AT LEAST 1900 people have died, and many more are still missing, after an earthquake hit Haiti last weekend, demolishing homes and many churches.
A further 10,000 people are injured, and 30,000 residents have been left homeless. One church, in the remote area of southern Haiti, collapsed during a funeral service, killing dozens of mourners. Another church collapsed during mass, killing several worshippers.
In Les Cayes, which bore the brunt of the earthquake, the residence of the Roman Catholic Bishop of the diocese, Cardinal Chibly Langlois, was damaged. A priest staying in the residence was killed, along with two female members of staff, and the Cardinal was injured.
Every church in Les Cayes has been demolished or severely damaged, eye-witnesses report. The cathedral in the city of Jérémie was left in ruins.
After the earthquake, the streets were “filled with screaming”, the Archdeacon of St Sauveur Episcopal Church, Les Cayes, the Revd Abiade Lozama, told The New York Times. “People are searching for loved ones or resources, medical help, water.”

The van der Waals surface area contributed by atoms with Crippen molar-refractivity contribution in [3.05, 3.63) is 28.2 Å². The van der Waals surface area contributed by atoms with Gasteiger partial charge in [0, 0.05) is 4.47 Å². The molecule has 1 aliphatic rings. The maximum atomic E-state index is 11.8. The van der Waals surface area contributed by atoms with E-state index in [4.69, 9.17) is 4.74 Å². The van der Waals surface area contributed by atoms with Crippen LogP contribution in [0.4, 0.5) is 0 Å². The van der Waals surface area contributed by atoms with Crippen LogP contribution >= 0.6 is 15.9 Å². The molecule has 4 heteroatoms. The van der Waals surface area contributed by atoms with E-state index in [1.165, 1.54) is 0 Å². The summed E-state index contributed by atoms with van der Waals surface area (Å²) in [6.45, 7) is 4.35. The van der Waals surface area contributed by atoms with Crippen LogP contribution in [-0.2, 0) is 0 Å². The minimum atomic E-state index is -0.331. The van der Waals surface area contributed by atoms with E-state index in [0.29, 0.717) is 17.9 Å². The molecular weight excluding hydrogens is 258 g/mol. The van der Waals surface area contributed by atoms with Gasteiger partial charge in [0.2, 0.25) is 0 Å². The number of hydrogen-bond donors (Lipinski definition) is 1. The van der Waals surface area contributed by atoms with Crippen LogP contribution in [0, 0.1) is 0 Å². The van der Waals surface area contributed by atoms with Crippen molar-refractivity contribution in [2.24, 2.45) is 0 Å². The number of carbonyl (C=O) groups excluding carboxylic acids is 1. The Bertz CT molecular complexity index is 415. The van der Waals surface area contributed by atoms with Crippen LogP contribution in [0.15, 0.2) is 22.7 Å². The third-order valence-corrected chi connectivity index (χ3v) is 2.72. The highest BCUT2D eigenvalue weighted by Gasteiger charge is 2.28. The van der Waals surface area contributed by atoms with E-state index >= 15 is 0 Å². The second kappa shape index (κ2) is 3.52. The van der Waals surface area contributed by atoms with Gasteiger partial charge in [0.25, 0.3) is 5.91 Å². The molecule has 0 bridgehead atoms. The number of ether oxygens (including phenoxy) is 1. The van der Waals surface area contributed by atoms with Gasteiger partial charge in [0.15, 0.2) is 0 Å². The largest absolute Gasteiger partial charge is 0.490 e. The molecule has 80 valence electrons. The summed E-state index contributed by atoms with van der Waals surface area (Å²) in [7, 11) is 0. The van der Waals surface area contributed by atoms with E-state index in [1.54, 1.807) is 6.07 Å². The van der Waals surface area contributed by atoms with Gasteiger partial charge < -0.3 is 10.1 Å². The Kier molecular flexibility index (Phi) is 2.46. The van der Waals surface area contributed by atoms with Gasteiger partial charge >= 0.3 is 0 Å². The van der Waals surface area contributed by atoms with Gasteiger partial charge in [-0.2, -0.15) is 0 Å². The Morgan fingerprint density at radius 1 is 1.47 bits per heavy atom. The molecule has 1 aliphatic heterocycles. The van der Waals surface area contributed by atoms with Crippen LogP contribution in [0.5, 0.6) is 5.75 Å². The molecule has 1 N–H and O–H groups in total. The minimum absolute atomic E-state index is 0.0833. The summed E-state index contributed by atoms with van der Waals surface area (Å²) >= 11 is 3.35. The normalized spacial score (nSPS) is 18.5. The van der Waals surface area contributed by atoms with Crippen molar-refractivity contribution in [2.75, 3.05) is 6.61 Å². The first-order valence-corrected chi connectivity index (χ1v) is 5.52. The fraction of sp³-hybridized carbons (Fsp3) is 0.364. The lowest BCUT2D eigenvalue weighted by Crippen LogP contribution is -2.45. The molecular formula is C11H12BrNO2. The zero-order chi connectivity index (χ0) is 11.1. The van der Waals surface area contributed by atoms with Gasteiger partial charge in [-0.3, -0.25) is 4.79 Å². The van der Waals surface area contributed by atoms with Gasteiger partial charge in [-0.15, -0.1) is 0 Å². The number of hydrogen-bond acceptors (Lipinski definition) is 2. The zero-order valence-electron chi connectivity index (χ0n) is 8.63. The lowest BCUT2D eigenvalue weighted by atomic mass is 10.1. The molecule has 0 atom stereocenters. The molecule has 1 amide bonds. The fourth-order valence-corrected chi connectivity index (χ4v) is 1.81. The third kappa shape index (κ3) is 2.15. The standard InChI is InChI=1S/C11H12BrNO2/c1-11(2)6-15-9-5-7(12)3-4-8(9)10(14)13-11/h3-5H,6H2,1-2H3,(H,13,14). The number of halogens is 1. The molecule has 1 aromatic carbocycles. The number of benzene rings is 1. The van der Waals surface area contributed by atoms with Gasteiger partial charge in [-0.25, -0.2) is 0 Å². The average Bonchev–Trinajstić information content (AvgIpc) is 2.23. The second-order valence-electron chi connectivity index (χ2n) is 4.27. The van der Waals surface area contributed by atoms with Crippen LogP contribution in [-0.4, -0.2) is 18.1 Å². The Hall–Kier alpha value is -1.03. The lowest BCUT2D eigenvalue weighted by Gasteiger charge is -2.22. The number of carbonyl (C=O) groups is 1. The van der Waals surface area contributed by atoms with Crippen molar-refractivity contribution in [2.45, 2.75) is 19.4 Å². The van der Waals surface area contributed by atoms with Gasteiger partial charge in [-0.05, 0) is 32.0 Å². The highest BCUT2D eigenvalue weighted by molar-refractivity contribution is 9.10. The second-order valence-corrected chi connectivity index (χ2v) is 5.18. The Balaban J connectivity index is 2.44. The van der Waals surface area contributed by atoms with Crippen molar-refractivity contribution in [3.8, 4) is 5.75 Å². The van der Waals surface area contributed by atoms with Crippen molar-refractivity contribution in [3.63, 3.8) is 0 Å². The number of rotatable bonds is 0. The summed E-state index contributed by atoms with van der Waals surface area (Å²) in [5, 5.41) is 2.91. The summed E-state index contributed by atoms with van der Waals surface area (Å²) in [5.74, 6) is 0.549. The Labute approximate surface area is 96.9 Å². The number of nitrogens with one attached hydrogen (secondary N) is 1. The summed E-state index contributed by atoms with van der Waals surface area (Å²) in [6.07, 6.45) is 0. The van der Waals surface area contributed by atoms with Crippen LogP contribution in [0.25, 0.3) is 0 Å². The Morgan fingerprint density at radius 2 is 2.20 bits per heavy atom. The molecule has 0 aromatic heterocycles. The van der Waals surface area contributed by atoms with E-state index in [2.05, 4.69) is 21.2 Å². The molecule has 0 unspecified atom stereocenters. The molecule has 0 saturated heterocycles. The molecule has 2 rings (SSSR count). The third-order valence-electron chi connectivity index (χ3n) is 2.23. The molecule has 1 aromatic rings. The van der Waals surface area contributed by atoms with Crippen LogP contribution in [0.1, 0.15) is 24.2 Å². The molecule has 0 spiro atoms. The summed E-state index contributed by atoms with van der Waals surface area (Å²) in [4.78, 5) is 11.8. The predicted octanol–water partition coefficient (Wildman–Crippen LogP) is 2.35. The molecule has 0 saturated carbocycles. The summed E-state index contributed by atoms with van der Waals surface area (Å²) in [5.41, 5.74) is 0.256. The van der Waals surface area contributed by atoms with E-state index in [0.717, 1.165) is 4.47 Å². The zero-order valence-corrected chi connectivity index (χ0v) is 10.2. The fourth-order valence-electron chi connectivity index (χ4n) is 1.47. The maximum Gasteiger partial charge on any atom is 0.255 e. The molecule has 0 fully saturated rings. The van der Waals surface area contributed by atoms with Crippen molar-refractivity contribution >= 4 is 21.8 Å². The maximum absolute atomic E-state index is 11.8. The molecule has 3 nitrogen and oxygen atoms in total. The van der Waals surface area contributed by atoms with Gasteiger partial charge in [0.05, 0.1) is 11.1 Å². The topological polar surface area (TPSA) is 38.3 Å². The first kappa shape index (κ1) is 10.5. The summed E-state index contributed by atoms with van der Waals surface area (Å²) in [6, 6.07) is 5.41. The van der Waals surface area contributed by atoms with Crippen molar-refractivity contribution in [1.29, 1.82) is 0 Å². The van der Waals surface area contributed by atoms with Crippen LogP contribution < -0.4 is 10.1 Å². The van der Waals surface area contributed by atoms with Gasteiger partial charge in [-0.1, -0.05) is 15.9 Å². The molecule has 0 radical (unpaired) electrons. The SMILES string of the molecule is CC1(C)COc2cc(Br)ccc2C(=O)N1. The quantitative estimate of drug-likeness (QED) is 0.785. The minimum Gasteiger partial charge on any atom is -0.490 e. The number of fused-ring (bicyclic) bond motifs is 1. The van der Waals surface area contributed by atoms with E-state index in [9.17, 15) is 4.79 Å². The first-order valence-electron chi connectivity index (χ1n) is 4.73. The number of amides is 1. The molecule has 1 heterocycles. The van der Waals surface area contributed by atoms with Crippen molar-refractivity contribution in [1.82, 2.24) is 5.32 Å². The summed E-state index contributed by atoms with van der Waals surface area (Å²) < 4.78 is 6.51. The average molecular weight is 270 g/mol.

The 7.2 magnitude earthquake was not the first to strike Haiti in recent years. In 2010, a 7.0 magnitude tremor killed more than 200,000 people. The death toll then was far higher, as the epicentre of the tremor was close to the densely populated capital Port au Prince.
Haiti was already experiencing instability before the earthquake, after the assassination, six weeks ago, of its President, Juvenal Moise, and increasing levels of gang violence (News, 16 July). The government has blamed the assassination on Colombian mercenaries. Elections due to take place in November are now uncertain.
Covid cases continue to rise, and the country received its first vaccine shipment only last month.
Rescue efforts after the quake are also being hampered by a tropical storm which hit Haiti on Monday, which deluged rescue workers and flooded areas already devastated by the quake.
Haiti is the largest diocese in the Episcopal Church by worshippers, with 83,000 baptised members. It also runs more than 250 schools in Haiti, more than the Haitian government. The aid arm of the church, Episcopal Relief and Development, is sending emergency aid.
The Bishop of Atlanta, the Rt Revd Robert Wright, said: “Our hearts break for our brothers and sisters in Haiti. So many of us have visited Haiti and been blessed by her faith and resilience. We pray God‘s grace and mercy on her now as she faces the tremendous trials of another earthquake and continued political upheaval. May God have mercy on the nation and people of Haiti.”